A day out for residents of Launceston a hundred years ago might well have included a train trip to Denison Gorge, near Lebrina.
The gorge had been a popular tourist attraction since the 1890s, soon after the opening of the railway line between Launceston and Scottsdale in 1889.
The area was developed by the owner at the time, and soon special excursion trains were running to take people to the gorge.
The area later was taken over by the government.
The train to Denison Gorge left from the station at Inveresk.
When passengers reached Denison Gorge, they could walk down lush paths and steps through leafy ferns and shady trees to the bottom of the gorge where seats and bridges had been erected.
At one stage, a tea room was in operation, run by the wife of the station master, but most people brought a picnic with them.
Not long after Denison Gorge was opened to the public, on March 23, 1892, the Mayor of Launceston, Alderman Sutton took 161 guests by special train to Denison Gorge for the day to mark the end of the Tasmanian Exhibition 1891-92.
Guests included several politicians and the mayors of Launceston and Hobart as well as local dignitaries.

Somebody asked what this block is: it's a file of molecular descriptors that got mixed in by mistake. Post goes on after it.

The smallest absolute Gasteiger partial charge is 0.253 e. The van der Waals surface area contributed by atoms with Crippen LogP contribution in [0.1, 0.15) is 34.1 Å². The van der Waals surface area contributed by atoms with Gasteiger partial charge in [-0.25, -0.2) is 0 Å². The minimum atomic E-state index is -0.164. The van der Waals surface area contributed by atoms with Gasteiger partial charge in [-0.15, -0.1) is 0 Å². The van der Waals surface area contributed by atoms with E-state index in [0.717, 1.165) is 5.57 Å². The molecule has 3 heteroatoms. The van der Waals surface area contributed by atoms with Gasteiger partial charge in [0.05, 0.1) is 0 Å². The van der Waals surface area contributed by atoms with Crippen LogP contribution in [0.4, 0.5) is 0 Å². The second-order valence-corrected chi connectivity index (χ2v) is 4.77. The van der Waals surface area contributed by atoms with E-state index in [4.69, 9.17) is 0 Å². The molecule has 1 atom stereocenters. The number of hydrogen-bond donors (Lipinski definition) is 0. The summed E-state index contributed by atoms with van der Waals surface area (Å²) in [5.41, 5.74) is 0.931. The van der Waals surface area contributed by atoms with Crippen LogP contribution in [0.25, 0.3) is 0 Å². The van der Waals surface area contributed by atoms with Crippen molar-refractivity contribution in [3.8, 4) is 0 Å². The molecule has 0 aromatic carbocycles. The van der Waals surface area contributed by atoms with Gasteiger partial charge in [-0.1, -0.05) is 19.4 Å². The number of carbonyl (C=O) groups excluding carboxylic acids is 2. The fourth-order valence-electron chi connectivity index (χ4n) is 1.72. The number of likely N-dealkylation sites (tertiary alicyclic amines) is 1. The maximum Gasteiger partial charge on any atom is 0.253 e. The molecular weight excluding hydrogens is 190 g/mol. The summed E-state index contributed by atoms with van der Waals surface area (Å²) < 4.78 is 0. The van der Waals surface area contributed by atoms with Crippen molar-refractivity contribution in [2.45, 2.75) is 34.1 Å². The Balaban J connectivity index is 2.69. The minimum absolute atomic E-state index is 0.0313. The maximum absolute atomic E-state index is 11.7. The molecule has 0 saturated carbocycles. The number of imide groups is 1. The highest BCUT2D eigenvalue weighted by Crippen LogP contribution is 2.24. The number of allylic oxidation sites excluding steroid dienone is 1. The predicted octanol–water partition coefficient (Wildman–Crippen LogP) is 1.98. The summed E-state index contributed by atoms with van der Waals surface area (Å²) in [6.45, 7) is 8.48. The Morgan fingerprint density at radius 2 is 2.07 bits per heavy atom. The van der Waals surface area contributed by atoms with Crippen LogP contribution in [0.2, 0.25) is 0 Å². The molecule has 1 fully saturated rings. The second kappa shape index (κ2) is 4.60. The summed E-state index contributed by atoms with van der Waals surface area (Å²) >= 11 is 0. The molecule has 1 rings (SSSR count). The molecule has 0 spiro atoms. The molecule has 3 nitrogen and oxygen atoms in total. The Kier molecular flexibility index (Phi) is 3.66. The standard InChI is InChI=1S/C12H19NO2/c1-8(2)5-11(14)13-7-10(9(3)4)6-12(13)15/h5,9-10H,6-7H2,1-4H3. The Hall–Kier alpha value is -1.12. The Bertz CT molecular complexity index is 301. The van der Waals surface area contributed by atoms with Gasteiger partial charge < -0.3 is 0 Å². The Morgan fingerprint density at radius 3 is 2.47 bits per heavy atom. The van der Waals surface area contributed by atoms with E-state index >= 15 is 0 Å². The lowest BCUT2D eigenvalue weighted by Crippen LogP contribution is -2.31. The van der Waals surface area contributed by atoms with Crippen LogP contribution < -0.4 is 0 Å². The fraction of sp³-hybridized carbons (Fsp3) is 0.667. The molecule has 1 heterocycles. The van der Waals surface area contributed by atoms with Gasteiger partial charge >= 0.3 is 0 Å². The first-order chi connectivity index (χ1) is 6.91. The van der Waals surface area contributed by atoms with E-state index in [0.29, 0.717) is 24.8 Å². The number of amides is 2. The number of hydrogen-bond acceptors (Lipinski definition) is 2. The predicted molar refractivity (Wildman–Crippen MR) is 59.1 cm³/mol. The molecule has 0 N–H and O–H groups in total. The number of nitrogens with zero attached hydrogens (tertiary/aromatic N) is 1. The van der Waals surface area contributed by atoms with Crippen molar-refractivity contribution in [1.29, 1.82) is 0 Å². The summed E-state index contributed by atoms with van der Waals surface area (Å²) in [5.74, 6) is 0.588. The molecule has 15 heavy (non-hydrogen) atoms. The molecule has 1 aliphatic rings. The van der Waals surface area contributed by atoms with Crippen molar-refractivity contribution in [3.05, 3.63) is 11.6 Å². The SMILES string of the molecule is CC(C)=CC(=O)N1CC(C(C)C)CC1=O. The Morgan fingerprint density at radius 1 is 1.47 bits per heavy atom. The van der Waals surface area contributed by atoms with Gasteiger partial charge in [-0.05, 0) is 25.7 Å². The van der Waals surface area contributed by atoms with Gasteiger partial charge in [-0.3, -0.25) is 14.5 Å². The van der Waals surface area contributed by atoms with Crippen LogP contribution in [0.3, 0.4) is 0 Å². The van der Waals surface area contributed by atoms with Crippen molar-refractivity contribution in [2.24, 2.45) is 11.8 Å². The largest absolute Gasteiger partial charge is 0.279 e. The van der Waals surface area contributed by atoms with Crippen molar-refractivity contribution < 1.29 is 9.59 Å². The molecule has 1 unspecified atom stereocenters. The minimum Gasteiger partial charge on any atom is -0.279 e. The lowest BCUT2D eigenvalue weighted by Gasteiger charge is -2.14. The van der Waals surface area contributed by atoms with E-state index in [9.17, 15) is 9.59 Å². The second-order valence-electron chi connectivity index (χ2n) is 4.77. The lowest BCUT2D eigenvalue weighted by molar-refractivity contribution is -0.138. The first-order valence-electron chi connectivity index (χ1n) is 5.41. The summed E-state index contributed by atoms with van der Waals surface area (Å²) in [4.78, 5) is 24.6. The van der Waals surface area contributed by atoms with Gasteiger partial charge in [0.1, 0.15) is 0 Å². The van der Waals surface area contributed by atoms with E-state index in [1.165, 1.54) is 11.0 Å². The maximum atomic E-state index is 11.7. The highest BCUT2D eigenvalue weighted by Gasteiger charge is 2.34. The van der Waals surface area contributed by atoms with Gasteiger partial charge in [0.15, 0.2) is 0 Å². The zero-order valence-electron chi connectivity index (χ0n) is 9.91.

The Official Record of the Tasmanian Exhibition reports "A large marquee had been erected at the Gorge and was tastefully decorated with flags and evergreens while a 'recherche' luncheon was spread beneath its shelter."
During the summer months, hundreds of people took advantage of the special excursion trains to visit Denison Gorge for the day.
It was a considerable revenue raiser for the railways but vandalism was a constant problem, as visitors helped themselves to ferns and other plants.
The outbreak of war and the development of motor transport undoubtedly contributed to the decline in popularity of the destination.
In the 1920s there were few excursion trains but day trip tickets on scheduled services were still possible.
The gorge had become overgrown, trees had fallen over the tracks and fires had swept through the area.
In 1922 the Lilydale Council asked the Commissioner for Railways to carry out improvements, provide new picnic tables and wrote that lavatory accommodation was urgently needed.
Railway officials were talking up the possibility of trying to restore the gorge's popularity but it seems that motor transport to more accessible areas was becoming popular and the improvements needed did not eventuate.
Today the area is overgrown with black wattles and there is little trace of a northern tourism hot spot.